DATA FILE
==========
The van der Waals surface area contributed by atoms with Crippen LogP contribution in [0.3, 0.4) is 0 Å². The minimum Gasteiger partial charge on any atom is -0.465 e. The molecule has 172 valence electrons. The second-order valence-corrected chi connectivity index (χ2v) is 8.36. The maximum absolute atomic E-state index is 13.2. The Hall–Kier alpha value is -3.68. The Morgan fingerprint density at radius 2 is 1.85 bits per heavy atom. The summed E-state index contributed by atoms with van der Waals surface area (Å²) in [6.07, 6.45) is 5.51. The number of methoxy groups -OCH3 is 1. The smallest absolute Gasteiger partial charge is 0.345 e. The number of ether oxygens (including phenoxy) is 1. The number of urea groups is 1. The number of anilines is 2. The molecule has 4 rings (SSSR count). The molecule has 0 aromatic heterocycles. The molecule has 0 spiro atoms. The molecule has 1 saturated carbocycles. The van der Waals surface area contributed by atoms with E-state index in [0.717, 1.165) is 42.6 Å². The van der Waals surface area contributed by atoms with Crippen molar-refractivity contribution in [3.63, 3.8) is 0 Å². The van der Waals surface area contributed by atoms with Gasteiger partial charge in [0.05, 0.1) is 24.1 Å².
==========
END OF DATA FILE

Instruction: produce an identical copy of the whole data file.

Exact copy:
The van der Waals surface area contributed by atoms with Crippen LogP contribution in [0.3, 0.4) is 0 Å². The minimum Gasteiger partial charge on any atom is -0.465 e. The molecule has 172 valence electrons. The second-order valence-corrected chi connectivity index (χ2v) is 8.36. The maximum absolute atomic E-state index is 13.2. The Hall–Kier alpha value is -3.68. The Morgan fingerprint density at radius 2 is 1.85 bits per heavy atom. The summed E-state index contributed by atoms with van der Waals surface area (Å²) in [6.07, 6.45) is 5.51. The number of methoxy groups -OCH3 is 1. The smallest absolute Gasteiger partial charge is 0.345 e. The number of ether oxygens (including phenoxy) is 1. The number of urea groups is 1. The number of anilines is 2. The molecule has 4 rings (SSSR count). The molecule has 0 aromatic heterocycles. The molecule has 0 spiro atoms. The molecule has 1 saturated carbocycles. The van der Waals surface area contributed by atoms with E-state index in [0.717, 1.165) is 42.6 Å². The van der Waals surface area contributed by atoms with Crippen molar-refractivity contribution in [3.63, 3.8) is 0 Å². The van der Waals surface area contributed by atoms with Gasteiger partial charge in [0.05, 0.1) is 24.1 Å².